Ok... Valentine's Day is upon us. Either you love it or you hate it. My guess is, you love it if you are currently in a romantic relationship- you hope your significant other will spoil you and express his love to you in creative and meaningful ways; perhaps even a marriage proposal. If you hate V-Day, it's most likely because you aren't in a relationship, therefore annoyed of the fact that you cannot participate in the holiday and so have declared it stupid, even though you are secretly hoping that you will find that special someone, some day... some how.
Either way, why is it such a big deal? And, should it be a big deal?
According to an article on the National Geographic, the history of Valentine's day leads back to the 5th Century, A.D. The holiday was set to honor romance and an individual's sex drive and it was believed that one might find their soulmate on such a day.
Hmmmm.... Soulmate. This word sounds familiar.We hear it in songs and we crave it in movies. It's premise is based on the notion that there is only one perfect person for everyone and this person is worth searching for because their existence will complete and fulfill ours. This, my friends, is the leading factor behind why people spend so much money, effort and time on romance and matters of the heart- including Valentine's day.
But, is there really only one person in the whole world with whom you are destined to love? The question rises many discussions and equal confusion: "How will I know if I find him?", "What if I never find him?", "Does such a person even exist?" Contrary to popular belief, a soul-mate isn't what you might think.
The idea of a "soul mate" was first conjured by the late, great, Plato- a Grecian philosopher who taught that men and women were made in one body, but separated by the gods. In Plato’s Symposium, he tells the story of how Zeus split human beings in half, in efforts to keep them from attaining power. By separating these beings into two souls, they would wonder the world, "incomplete", and so spend their lives searching for their counter part instead of rising to power and taking over his throne. This creative ideology was so compelling to the culture that it became a mainstream form of thought and passed down throughout the centuries. This is why people talk about looking for their “second half” and equate falling in love with feelings of completion.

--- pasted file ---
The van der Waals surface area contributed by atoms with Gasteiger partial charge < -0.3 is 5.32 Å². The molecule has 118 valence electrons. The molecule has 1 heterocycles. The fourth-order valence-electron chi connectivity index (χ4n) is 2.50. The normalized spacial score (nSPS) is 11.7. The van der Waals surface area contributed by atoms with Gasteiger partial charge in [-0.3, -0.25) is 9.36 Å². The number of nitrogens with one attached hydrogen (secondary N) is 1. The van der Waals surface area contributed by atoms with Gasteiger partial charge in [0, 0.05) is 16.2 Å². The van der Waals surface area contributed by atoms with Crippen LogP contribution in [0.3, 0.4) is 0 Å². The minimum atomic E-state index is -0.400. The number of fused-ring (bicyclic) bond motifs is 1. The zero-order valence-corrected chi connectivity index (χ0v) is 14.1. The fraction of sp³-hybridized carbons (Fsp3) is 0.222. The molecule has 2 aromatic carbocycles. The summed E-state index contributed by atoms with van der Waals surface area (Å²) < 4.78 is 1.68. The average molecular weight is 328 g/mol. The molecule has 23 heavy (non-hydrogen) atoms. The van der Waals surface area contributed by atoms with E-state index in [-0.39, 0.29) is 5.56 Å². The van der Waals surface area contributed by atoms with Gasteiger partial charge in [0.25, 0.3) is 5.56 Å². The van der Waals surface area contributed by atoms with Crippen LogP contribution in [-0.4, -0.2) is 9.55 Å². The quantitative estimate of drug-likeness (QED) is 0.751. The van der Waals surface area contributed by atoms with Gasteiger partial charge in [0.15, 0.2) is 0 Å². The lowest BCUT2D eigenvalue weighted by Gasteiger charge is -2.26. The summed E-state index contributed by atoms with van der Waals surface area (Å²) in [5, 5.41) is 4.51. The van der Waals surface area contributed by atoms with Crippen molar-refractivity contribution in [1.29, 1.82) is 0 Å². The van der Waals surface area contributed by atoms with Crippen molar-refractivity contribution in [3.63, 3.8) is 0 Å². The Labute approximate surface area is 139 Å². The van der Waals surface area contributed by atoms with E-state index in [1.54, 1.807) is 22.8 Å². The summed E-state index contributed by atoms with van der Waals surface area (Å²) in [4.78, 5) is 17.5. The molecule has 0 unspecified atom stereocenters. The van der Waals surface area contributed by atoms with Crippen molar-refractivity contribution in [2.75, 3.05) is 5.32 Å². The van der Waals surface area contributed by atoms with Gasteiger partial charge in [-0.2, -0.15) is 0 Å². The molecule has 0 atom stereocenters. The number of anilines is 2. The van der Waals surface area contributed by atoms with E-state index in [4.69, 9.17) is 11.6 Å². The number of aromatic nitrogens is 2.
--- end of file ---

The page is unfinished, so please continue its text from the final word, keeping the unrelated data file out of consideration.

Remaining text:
As time has gone on, so many of us, including those of us who claim faith in Christ, have assimilated ourselves into similar thinking: "Once I fall in love, I will be complete". Of course, we don't actually say these words out loud. Most often, we believe them subconsciously and express this belief externally in our choices and erratic dating behaviors. But, is the belief in Soul Mates real?
My answer is no, according to scripture. The very idea of a soul mate is in direct opposition of what the Bible says about the nature of our souls. According to scripture, each of us have been uniquely created by God (Ps. 139: 13-14). There is not another person walking around that fits our missing pieces, because we don't have any missing pieces. We have been created, in whole, by the God of the universe, who makes no mistakes or half-fashioned people. To say that we are not complete until we fall in love denies the Creator of our souls His rightful credit in what He created. You are not half a person. You are perfectly and wholly made, yet there is a dormant part in us all. A sleeping self that must be awaken, but a kiss just won't do.
Before I gave my life to Christ, I was searching too: in clubs, in books, in the mall, in the mirror. I thought finding love would solve my problems, and for a time, it did. But eventually, I soon learned that physical pleasures can never satisfy our souls. We become wanderers when we don't know where we're going or when we don' know who we are looking for. That longing in our hearts- that notion that we are not complete, well, it's not a man that can solve that issue. Only Christ's love can do that. He is the one who can awake our sleeping souls. He is the only One who can increase and fulfill our existence (Ephesians 3:20).
Once we go through the spirals of love and marriage, before long, that man will eventually let us down. He will say something stupid, or do something rude. He will forget your most important request and leave the clothes in the washing machine over night because the game was on. He'll make decisions that you won't always agree with and he'll have habits that rub you the wro